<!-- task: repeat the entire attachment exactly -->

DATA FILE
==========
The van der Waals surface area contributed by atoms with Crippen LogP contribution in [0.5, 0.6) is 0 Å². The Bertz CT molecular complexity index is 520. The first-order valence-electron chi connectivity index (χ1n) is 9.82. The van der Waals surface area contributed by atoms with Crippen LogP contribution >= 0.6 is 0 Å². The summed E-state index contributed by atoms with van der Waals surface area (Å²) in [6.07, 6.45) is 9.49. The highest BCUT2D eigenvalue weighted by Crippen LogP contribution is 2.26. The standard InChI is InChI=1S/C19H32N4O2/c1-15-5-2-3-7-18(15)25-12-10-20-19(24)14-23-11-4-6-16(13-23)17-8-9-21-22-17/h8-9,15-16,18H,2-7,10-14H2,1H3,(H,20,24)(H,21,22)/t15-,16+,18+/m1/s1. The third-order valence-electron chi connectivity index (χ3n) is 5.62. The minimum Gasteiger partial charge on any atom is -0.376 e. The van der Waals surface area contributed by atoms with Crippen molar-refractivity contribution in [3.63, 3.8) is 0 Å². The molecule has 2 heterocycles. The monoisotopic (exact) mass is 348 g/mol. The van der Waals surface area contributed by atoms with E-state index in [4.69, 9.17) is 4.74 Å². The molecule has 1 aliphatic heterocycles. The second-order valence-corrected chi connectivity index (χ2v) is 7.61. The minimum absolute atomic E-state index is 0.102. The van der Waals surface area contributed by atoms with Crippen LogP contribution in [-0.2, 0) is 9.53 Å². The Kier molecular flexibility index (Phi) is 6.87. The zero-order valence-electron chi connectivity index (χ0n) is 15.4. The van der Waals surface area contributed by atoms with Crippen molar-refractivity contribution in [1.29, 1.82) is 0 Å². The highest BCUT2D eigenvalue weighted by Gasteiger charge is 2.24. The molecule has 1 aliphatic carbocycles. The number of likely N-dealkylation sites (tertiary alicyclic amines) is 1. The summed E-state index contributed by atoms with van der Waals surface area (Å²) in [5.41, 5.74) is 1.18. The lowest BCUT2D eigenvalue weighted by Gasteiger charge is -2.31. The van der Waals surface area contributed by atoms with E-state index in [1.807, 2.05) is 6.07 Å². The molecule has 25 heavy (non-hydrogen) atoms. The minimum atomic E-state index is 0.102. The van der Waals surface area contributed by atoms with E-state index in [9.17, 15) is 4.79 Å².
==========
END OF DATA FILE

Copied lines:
The van der Waals surface area contributed by atoms with Crippen LogP contribution in [0.5, 0.6) is 0 Å². The Bertz CT molecular complexity index is 520. The first-order valence-electron chi connectivity index (χ1n) is 9.82. The van der Waals surface area contributed by atoms with Crippen LogP contribution >= 0.6 is 0 Å². The summed E-state index contributed by atoms with van der Waals surface area (Å²) in [6.07, 6.45) is 9.49. The highest BCUT2D eigenvalue weighted by Crippen LogP contribution is 2.26. The standard InChI is InChI=1S/C19H32N4O2/c1-15-5-2-3-7-18(15)25-12-10-20-19(24)14-23-11-4-6-16(13-23)17-8-9-21-22-17/h8-9,15-16,18H,2-7,10-14H2,1H3,(H,20,24)(H,21,22)/t15-,16+,18+/m1/s1. The third-order valence-electron chi connectivity index (χ3n) is 5.62. The minimum Gasteiger partial charge on any atom is -0.376 e. The van der Waals surface area contributed by atoms with Crippen molar-refractivity contribution in [3.63, 3.8) is 0 Å². The molecule has 2 heterocycles. The monoisotopic (exact) mass is 348 g/mol. The van der Waals surface area contributed by atoms with E-state index in [4.69, 9.17) is 4.74 Å². The molecule has 1 aliphatic heterocycles. The second-order valence-corrected chi connectivity index (χ2v) is 7.61. The minimum absolute atomic E-state index is 0.102. The van der Waals surface area contributed by atoms with Crippen LogP contribution in [-0.2, 0) is 9.53 Å². The Kier molecular flexibility index (Phi) is 6.87. The zero-order valence-electron chi connectivity index (χ0n) is 15.4. The van der Waals surface area contributed by atoms with Crippen molar-refractivity contribution in [1.29, 1.82) is 0 Å². The highest BCUT2D eigenvalue weighted by Gasteiger charge is 2.24. The molecule has 1 aliphatic carbocycles. The number of likely N-dealkylation sites (tertiary alicyclic amines) is 1. The summed E-state index contributed by atoms with van der Waals surface area (Å²) in [5.41, 5.74) is 1.18. The lowest BCUT2D eigenvalue weighted by Gasteiger charge is -2.31. The van der Waals surface area contributed by atoms with E-state index in [1.807, 2.05) is 6.07 Å². The molecule has 25 heavy (non-hydrogen) atoms. The minimum atomic E-state index is 0.102. The van der Waals surface area contributed by atoms with E-state index in [9.17, 15) is 4.79 Å².